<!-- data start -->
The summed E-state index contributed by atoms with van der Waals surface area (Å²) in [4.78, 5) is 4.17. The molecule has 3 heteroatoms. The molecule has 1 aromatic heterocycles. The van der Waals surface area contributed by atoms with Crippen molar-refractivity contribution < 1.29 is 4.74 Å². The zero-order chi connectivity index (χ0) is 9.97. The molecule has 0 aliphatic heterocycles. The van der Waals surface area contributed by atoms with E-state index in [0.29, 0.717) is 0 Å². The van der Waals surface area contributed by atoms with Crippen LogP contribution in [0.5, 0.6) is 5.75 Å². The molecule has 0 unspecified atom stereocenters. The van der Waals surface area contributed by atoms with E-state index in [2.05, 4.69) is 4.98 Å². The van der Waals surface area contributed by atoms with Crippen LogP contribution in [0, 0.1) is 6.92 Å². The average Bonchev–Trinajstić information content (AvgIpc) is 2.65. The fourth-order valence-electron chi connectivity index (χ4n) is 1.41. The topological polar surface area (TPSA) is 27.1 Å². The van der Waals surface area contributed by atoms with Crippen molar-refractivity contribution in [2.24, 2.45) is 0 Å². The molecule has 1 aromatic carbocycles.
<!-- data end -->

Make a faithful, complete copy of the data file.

The summed E-state index contributed by atoms with van der Waals surface area (Å²) in [4.78, 5) is 4.17. The molecule has 3 heteroatoms. The molecule has 1 aromatic heterocycles. The van der Waals surface area contributed by atoms with Crippen molar-refractivity contribution < 1.29 is 4.74 Å². The zero-order chi connectivity index (χ0) is 9.97. The molecule has 0 aliphatic heterocycles. The van der Waals surface area contributed by atoms with E-state index in [0.29, 0.717) is 0 Å². The van der Waals surface area contributed by atoms with Crippen LogP contribution in [0.5, 0.6) is 5.75 Å². The molecule has 0 unspecified atom stereocenters. The van der Waals surface area contributed by atoms with E-state index in [2.05, 4.69) is 4.98 Å². The van der Waals surface area contributed by atoms with Crippen LogP contribution in [0, 0.1) is 6.92 Å². The average Bonchev–Trinajstić information content (AvgIpc) is 2.65. The fourth-order valence-electron chi connectivity index (χ4n) is 1.41. The topological polar surface area (TPSA) is 27.1 Å². The van der Waals surface area contributed by atoms with Crippen molar-refractivity contribution in [2.24, 2.45) is 0 Å². The molecule has 1 aromatic carbocycles.